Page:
DHS finally investigates Border Patrol policies on deadly force

Image: DiAnn/Flickr It was reported last week that DHS’s Office…

Border Patrol
Image: DiAnn/Flickr

It was reported last week that DHS’s Office of the Inspector General was investigating charges of excessive force by Border Patrol guards at the Mexican border; to change the dysfunctional culture prevalent among some Border Patrol agents in certain border stations, however, will require much more than an investigation by DHS IG of policies regarding the use of deadly force; what is required at a bare minimum is more, not less, professional training at the national academy, a legitimate mentorship program for all new agents by experienced mentors, legitimate agency support for continued professional development of agents, promotions based on merit rather than paternalistic decision-making, and a number of other reforms neither DHS nor the CBP are willing to acknowledge

The Associated Press reported last week that the Department of Homeland Security’s own Office of the Inspector General was investigating charges of excessive force by Border Patrol guards at the Mexican border. According to the article, the investigation “….involves a review of accusations of brutality and excessive force as it works to determine whether reforms have been implemented” (Washington Post, 18 October 2012). Foremost among the cases presumably to be examined by DHS’s Inspector General is Anastasio Hernandez-Rojas, who died at the border near San Diego. A video recently emerged which depicts what looks like blatant brutality against Hernandez-Rojas as he is repeatedly tazered while lying on the ground, surrounded by Border Patrol agents. And last week at the border in Nogales, Arizona, a Border Patrol agent shot a young boy, aged 16, who allegedly was throwing rocks. There are, as well, a number of other cases since 2010 in which Border Patrol agents have used deadly force. To date there are, according to one independent report, eighteen individuals who have been killed by Border Patrol agents (Las Vegas Sun, 25 October 2012).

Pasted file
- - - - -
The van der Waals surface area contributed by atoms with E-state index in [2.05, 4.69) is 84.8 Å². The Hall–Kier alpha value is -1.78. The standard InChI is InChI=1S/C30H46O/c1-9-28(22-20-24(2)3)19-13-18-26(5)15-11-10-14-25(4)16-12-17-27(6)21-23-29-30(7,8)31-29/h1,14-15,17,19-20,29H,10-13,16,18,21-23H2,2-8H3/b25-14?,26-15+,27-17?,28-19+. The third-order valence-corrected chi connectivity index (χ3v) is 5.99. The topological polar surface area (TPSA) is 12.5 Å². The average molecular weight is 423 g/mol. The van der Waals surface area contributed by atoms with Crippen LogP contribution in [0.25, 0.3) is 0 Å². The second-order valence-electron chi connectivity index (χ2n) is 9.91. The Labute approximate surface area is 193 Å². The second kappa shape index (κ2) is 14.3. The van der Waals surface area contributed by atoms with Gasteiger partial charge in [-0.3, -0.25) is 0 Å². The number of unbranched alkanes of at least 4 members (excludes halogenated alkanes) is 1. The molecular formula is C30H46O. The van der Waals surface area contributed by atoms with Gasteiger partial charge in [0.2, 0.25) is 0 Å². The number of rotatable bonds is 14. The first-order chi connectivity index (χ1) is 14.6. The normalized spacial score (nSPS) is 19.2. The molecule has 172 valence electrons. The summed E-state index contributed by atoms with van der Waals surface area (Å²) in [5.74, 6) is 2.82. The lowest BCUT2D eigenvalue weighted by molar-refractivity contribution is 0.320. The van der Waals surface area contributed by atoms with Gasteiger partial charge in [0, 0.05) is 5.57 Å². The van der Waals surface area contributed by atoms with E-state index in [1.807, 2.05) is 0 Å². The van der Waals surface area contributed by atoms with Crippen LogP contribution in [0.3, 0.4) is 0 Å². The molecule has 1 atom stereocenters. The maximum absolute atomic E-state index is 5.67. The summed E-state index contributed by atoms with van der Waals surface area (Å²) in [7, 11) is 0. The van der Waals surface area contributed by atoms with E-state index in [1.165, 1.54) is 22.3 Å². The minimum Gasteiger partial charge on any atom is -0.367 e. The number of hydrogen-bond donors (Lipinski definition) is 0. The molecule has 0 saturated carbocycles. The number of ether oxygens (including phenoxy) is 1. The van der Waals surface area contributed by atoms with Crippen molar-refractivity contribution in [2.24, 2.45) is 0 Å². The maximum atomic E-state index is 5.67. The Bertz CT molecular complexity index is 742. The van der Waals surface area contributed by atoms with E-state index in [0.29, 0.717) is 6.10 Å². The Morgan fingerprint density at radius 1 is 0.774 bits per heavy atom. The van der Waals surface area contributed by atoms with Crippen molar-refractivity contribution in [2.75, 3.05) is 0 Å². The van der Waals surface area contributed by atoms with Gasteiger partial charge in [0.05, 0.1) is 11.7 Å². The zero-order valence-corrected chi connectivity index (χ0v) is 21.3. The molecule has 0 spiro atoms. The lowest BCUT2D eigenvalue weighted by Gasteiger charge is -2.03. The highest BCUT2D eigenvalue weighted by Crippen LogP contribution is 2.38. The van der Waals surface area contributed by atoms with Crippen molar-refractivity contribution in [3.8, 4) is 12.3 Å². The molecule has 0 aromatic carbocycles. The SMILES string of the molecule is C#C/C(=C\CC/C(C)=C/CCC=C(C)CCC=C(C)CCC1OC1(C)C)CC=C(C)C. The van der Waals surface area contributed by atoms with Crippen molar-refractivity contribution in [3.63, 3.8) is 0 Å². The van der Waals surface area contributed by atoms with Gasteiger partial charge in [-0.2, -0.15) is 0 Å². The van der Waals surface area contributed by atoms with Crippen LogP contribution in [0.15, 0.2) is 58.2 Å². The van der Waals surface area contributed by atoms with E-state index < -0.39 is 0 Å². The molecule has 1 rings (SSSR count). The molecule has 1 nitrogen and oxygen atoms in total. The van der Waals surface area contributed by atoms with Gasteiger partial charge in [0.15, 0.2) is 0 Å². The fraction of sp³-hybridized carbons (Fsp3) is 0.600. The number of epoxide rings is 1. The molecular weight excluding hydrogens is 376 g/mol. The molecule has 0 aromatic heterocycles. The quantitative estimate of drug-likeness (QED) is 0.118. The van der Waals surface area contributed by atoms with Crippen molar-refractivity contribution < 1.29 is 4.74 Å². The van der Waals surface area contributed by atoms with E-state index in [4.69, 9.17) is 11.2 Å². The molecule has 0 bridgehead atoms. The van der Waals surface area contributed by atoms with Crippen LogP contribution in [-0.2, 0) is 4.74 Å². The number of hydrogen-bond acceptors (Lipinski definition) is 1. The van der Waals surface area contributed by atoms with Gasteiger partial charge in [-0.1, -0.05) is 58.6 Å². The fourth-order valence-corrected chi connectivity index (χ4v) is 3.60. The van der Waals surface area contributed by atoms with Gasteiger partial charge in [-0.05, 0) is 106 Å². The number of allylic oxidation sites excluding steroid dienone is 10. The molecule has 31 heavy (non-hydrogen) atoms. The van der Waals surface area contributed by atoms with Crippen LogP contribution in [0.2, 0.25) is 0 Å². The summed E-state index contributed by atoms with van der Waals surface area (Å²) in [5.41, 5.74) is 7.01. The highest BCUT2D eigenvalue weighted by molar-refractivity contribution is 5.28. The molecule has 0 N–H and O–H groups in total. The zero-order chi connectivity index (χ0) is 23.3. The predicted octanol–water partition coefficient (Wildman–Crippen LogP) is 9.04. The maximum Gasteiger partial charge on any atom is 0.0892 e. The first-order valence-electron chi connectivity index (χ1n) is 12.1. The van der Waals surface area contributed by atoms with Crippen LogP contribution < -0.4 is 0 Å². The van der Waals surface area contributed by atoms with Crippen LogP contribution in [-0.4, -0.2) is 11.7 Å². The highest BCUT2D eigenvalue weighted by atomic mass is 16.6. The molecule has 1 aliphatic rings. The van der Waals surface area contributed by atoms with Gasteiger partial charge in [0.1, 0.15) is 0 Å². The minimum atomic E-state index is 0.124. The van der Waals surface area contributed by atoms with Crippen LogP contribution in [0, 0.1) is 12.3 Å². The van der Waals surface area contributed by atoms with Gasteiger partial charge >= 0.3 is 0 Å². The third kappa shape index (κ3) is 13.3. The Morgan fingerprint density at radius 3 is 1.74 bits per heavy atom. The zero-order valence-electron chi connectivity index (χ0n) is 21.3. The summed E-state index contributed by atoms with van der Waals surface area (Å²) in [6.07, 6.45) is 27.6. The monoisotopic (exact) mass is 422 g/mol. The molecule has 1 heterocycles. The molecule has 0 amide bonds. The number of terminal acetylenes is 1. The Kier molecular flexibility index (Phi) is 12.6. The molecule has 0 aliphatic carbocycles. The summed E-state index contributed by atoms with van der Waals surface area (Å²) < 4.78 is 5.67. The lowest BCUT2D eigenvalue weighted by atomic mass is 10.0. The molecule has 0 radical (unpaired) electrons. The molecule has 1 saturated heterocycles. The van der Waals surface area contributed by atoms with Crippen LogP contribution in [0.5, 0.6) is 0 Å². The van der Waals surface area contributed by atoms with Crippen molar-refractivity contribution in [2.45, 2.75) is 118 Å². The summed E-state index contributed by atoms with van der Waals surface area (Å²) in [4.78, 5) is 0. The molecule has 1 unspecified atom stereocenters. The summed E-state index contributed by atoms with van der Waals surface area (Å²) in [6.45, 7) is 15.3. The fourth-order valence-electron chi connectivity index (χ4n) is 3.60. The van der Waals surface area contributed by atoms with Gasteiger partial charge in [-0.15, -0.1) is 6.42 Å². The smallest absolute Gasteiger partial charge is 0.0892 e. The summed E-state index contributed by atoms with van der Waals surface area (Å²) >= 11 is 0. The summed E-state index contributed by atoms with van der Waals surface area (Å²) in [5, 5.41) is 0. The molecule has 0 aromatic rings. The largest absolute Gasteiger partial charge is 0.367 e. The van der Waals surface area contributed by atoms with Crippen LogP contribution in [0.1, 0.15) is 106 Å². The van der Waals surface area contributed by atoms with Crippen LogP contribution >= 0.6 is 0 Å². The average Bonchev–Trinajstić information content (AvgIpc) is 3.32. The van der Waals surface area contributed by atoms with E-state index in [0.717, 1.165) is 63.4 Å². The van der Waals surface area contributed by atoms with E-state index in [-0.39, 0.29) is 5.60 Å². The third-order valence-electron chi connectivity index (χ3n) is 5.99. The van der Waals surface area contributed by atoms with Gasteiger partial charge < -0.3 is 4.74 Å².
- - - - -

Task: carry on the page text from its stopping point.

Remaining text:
Read the rest of Lee Maril’s report at Homeland Security Newswire

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